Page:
Skip to content

Stations O.K. reporter impersonation, helicopter use in police

Post categories

  1. Uncategorized
Stations O.K. reporter impersonation, helicopter use in police 06/02/97 standoff NEVADA--A Las Vegas television station allowed police to pose as…

Stations O.K. reporter impersonation, helicopter use in police

06/02/97

standoff

NEVADA–A Las Vegas television station allowed police to pose as its reporters in mid-May so that they could enter a Henderson apartment during a hostage standoff. Another station agreed to help distract the gunman with its helicopter.

Seven hours into a standoff with James Everfield, who had taken his ex-girlfriend and her children hostage, Henderson Police asked KVBC-TV Channel 3 officials if they would fly their helicopter over the apartment complex to cause a loud distraction while the Special Response Team drilled a hole in the wall to install a fiber optic camera to monitor Everfield’s movements and the safety of the children. The station agreed and the helicopter passed over the building several times.

Later, after seeing a KTNV-TV Channel 13 van on the street outside the building, Everfield asked to speak to a cameraman in the doorway of the apartment. Police Captain Mike Mayberry then asked KTNV Channel 13 news director Ed Chapuis if the station’s cameraman would go to the apartment with two SRT officers posing as reporters.

Photojournalist Erich Albl volunteered to go with the officers, but Chapuis refused to allow him to go out of concerns for his safety. Instead Chapuis permitted two officers to use the station’s camera and represent themselves as KTNV staff, but Everfield recognized one of the officers and refused to open the door.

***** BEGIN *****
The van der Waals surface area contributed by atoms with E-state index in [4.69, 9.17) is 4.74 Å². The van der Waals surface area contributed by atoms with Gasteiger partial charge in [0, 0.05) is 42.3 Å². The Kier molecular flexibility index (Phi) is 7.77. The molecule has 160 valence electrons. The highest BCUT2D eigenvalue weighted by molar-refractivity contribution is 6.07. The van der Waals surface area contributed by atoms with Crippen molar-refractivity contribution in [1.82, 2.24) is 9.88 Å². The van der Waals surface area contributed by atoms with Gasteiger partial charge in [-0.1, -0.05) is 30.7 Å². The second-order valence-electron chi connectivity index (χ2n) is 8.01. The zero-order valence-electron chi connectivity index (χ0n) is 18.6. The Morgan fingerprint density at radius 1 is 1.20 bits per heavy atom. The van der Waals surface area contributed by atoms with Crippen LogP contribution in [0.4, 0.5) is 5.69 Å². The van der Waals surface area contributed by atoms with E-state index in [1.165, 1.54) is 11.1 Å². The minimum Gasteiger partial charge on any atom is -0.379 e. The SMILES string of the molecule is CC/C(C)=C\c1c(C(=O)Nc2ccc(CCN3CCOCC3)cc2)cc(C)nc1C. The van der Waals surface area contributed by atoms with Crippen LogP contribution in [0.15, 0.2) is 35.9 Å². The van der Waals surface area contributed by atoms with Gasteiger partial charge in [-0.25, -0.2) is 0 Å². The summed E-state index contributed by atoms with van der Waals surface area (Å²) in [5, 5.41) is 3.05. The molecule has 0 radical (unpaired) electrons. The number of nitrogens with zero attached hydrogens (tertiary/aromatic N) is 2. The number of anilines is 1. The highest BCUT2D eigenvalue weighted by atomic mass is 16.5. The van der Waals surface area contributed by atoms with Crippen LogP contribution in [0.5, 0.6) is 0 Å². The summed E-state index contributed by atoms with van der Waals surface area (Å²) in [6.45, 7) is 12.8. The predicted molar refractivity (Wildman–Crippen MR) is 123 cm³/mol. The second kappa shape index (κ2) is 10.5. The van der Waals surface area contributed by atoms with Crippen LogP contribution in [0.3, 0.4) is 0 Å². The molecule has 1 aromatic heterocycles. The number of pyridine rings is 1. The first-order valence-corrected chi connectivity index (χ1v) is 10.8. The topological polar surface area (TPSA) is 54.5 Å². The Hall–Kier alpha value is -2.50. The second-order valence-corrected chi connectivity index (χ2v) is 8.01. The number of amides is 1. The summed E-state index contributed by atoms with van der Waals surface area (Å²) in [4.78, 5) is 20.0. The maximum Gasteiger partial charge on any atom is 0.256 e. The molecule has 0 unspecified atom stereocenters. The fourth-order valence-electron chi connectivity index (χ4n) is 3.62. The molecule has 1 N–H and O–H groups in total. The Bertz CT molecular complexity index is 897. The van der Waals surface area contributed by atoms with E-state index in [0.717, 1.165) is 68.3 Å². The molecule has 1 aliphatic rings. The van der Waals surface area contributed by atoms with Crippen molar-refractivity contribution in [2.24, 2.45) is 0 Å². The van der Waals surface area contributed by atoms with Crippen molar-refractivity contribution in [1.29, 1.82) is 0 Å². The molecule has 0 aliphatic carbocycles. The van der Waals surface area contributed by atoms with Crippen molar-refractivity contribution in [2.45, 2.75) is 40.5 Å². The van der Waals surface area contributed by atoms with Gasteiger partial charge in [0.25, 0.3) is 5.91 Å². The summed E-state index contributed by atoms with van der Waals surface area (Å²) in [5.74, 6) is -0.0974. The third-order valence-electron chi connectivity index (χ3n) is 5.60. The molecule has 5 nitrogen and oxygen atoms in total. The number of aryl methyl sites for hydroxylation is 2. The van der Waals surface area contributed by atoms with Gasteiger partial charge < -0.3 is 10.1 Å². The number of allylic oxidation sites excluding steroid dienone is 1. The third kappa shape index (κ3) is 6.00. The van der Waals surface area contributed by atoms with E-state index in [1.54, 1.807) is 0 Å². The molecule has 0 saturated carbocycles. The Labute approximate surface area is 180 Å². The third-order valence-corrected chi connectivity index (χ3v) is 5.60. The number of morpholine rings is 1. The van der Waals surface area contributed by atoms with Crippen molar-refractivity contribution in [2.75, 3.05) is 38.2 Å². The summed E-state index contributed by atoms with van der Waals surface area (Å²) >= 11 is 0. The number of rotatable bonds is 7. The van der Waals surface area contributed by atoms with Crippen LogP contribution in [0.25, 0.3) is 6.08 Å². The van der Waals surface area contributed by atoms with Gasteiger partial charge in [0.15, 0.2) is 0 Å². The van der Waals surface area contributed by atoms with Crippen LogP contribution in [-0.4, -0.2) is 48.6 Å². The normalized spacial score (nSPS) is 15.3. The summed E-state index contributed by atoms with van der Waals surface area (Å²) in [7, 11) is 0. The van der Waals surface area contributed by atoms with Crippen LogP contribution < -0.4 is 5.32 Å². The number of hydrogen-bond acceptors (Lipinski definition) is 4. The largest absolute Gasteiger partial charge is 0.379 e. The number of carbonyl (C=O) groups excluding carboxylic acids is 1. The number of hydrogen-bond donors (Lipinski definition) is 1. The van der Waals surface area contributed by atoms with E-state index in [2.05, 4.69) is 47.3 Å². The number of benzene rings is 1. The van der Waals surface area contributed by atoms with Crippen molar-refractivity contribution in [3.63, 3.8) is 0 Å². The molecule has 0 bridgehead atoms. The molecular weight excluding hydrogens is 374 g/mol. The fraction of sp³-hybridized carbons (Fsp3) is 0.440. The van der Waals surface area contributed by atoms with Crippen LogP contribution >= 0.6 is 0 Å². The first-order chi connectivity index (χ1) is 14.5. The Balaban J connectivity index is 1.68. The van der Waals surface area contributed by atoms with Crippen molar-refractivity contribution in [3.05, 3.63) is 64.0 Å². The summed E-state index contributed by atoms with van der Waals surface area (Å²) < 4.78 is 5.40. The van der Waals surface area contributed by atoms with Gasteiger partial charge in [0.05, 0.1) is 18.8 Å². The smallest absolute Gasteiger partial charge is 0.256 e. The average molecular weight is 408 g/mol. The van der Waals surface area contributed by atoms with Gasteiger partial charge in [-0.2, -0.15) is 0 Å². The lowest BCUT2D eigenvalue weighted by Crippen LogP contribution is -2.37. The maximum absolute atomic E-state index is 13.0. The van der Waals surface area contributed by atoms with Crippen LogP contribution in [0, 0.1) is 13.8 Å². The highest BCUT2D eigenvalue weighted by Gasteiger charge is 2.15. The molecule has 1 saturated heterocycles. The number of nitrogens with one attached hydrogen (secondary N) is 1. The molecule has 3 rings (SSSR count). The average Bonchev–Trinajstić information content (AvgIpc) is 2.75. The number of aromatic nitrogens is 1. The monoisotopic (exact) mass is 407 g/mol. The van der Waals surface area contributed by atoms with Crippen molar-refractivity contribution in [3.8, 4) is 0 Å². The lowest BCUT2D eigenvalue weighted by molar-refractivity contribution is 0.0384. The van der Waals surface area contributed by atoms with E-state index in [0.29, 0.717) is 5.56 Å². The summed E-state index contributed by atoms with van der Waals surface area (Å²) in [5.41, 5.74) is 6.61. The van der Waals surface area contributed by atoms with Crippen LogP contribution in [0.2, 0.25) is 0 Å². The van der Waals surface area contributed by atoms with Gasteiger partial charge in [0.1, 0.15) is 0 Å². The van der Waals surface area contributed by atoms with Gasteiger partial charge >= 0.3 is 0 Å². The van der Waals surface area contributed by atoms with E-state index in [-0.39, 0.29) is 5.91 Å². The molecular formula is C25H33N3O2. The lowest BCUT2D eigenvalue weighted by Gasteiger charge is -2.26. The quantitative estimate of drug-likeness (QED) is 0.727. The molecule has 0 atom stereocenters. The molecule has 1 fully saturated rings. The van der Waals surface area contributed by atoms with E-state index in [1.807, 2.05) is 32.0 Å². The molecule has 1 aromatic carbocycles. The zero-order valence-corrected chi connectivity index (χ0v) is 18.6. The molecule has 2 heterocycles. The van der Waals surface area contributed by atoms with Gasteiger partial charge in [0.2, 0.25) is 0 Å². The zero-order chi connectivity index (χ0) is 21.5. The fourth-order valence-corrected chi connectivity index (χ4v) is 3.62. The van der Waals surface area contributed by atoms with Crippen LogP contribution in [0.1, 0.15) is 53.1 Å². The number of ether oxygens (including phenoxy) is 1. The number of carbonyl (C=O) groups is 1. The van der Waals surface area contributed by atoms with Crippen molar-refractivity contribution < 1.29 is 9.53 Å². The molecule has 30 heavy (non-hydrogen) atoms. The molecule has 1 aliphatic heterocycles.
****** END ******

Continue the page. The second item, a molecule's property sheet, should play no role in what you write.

Chapuis later said Everfield had blocked the apartment door with a refrigerator and the police were hoping to gain access when Everfield moved the refrigerator to allow the reporters in.

Chapuis said he was faced with a difficult decision but believes that he made the right choice. Faced with the ethical dilemma of the responsibility of journalists not to misrepresent themselves versus their responsibility as members of the community, Chapuis decided, with Mayberry’s counsel, that letting the officers pose as reporters was the best way to ensure the safety of the children.

According to the Las Vegas Sun, Everfield was under investigation for allegations of child abuse and had been told by the Henderson police to stay away from his girlfriend’s residence. The Henderson police were notified that Everfield had returned to her apartment by the complex’s manager.

The standoff ended after SWAT team officers stormed the apartment, rescued the two children, who were unharmed, and arrested Everfield.